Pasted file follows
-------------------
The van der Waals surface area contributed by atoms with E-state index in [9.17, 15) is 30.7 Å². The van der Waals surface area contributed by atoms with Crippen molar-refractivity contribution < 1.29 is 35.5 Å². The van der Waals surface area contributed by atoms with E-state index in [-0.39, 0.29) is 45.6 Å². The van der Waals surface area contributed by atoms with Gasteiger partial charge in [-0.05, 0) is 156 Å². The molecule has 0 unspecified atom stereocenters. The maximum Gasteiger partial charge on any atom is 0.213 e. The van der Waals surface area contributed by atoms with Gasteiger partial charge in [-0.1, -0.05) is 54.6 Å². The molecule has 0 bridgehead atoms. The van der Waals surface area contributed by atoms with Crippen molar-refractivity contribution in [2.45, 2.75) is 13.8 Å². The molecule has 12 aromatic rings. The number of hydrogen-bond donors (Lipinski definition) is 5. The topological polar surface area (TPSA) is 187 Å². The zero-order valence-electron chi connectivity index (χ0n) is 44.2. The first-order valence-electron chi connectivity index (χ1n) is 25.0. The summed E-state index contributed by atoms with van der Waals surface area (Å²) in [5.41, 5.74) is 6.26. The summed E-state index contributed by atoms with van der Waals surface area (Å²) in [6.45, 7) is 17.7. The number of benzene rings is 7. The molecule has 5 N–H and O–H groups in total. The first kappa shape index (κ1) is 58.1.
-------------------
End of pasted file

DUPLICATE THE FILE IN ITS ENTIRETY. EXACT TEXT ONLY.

The van der Waals surface area contributed by atoms with E-state index in [9.17, 15) is 30.7 Å². The van der Waals surface area contributed by atoms with Crippen molar-refractivity contribution < 1.29 is 35.5 Å². The van der Waals surface area contributed by atoms with E-state index in [-0.39, 0.29) is 45.6 Å². The van der Waals surface area contributed by atoms with Gasteiger partial charge in [-0.05, 0) is 156 Å². The molecule has 0 unspecified atom stereocenters. The maximum Gasteiger partial charge on any atom is 0.213 e. The van der Waals surface area contributed by atoms with Gasteiger partial charge in [-0.1, -0.05) is 54.6 Å². The molecule has 0 bridgehead atoms. The van der Waals surface area contributed by atoms with Crippen molar-refractivity contribution in [2.45, 2.75) is 13.8 Å². The molecule has 12 aromatic rings. The number of hydrogen-bond donors (Lipinski definition) is 5. The topological polar surface area (TPSA) is 187 Å². The zero-order valence-electron chi connectivity index (χ0n) is 44.2. The first-order valence-electron chi connectivity index (χ1n) is 25.0. The summed E-state index contributed by atoms with van der Waals surface area (Å²) in [5.41, 5.74) is 6.26. The summed E-state index contributed by atoms with van der Waals surface area (Å²) in [6.45, 7) is 17.7. The number of benzene rings is 7. The molecule has 5 N–H and O–H groups in total. The first kappa shape index (κ1) is 58.1.